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The Center for Black Women’s Wellness Mobilizes Partners to Address Environmental Hazards and Protect Children’s Health

Media Contact

J. Michael Moore
Dir. of Communications

ATLANTA, Ga, August 31, 2020 -The Center for Black Women’s Wellness (CBWW) was recently awarded a $375,000 grant over three years from the Cedar Tree Foundation to implement The Black Women’s Environmental Wellness Project. This initiative is aimed at protecting African American women and children from toxic exposures through enhanced environmental health literacy and is being conducted in partnership with the Nell Hodgson Woodruff School of Nursing, Emory University.

The Cedar Tree Foundation was created by Dr. David H. Smith, a pediatrician and entrepreneur. Dr. Smith believed in the power of individuals and organizations to make significant changes in the world and Cedar Tree’s grantmaking continues to reflect that belief.

Reducing Exposure to Harmful Toxins

The Black Women’s Environmental Wellness Project was developed to listen to Black Women’s environmental health concerns, share information on everyday environmental health risks, and collaborate on ways to reduce risk for them and their children. Environmental exposures to substances like lead, BPA, and pesticides can cause harm to mothers and babies. These exposures can come from everyday household cleaning products, indoor and outdoor air, water, soil, and even dust. Exposures can lead to negative health outcomes such as certain cancers, developmental delays, attention deficit disorder, and obesity.

Over the next two and a half years, this award will allow CBWW to train staff, healthcare providers, and community champions to educate community members on ways to reduce their exposures and protect their health. The Center for Black Women’s Wellness has a longstanding history of providing a broad range of health services and health programs to address women’s physical, mental and economic health.  This award and partnership will expand CBWW’s existing programming by supporting services that focus on the environmental health of women and their families. Led by Jemea Dorsey, CEO of the CBWW, in partnership with Dr. Abby Mutic, PhD, CNM, Assistant Professor at the NHWSN, and Director of the Southeast Pediatric Environmental Health Specialty Unit, the Black Women’s Environmental Wellness Project will also leverage the reach and resources of a network of partner organizations and launch a social media campaign to relay its messaging. “Given that environmental exposures disproportionately affect Black communities, we want to offer women practical ways to decrease environmental exposures among themselves and their children. We also want to embrace environmental health as a vital aspect of one’s health and build broad support for environmental justice for Black communities. ” said Jemea Dorsey.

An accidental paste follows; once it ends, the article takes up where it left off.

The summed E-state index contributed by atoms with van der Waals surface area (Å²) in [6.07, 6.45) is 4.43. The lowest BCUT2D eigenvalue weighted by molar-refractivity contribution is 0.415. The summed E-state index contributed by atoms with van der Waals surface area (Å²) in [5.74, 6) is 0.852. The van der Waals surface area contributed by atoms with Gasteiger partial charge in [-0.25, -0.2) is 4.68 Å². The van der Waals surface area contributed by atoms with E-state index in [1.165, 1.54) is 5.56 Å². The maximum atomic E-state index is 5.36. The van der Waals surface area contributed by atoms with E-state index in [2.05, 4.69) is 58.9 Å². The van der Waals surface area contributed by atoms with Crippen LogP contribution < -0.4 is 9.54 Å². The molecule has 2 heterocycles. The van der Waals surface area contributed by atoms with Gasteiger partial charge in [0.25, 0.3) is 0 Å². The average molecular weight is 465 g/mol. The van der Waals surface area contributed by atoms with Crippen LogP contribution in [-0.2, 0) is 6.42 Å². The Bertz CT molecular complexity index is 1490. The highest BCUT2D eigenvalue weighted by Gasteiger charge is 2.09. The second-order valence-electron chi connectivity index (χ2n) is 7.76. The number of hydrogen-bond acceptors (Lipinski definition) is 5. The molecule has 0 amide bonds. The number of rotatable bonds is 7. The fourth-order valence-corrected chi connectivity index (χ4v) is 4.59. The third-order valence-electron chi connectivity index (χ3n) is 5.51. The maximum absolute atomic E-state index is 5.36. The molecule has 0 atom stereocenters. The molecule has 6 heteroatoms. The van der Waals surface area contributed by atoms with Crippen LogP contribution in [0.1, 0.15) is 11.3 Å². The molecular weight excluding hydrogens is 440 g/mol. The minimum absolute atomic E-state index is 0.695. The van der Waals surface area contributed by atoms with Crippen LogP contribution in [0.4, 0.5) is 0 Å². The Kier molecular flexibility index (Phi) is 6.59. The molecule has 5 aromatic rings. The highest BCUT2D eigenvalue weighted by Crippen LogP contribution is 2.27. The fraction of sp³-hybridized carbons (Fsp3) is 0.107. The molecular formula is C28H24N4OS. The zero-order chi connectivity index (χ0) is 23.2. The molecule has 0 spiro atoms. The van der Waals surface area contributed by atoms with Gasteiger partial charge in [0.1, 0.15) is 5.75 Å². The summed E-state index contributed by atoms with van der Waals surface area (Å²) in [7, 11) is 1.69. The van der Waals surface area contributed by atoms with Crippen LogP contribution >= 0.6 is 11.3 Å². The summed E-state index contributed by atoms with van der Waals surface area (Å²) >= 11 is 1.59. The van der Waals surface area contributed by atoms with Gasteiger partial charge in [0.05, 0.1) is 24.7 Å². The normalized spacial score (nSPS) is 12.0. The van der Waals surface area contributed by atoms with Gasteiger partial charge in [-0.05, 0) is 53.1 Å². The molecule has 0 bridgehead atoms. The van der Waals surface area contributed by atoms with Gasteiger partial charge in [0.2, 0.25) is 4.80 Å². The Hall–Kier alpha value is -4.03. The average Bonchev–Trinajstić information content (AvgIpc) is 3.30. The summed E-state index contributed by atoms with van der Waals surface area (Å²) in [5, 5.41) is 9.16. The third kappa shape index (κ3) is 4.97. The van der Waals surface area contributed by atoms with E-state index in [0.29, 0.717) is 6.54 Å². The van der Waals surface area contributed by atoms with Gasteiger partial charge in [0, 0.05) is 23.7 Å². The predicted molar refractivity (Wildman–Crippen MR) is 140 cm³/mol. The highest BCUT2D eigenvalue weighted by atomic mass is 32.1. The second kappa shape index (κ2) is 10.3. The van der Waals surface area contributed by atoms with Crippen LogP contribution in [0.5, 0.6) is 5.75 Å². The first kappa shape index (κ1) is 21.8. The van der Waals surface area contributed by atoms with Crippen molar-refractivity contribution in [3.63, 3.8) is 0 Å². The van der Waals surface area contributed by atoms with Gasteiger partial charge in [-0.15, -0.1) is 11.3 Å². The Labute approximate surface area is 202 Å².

To learn more about the Black Women’s Environmental Wellness Project, contact April Reid at the Center for Black Women’s Wellness or Nathan Mutic at the Emory University Nell Hodgson Woodruff School of Nursing. Follow their work on social media by searching #KBLBATL.

About the Center for Black Women’s Wellness

The Center for Black Women’s Wellness is a community-based, nonprofit organization in Atlanta with the mission to improve the health and well-being of underserved Black women and their families. Its core services are aimed at eliminating inequities across a range of health areas and include accessible healthcare, prenatal home visiting for pregnant women and their infants; and financial literacy and micro-business training. To learn more about CBWW go to

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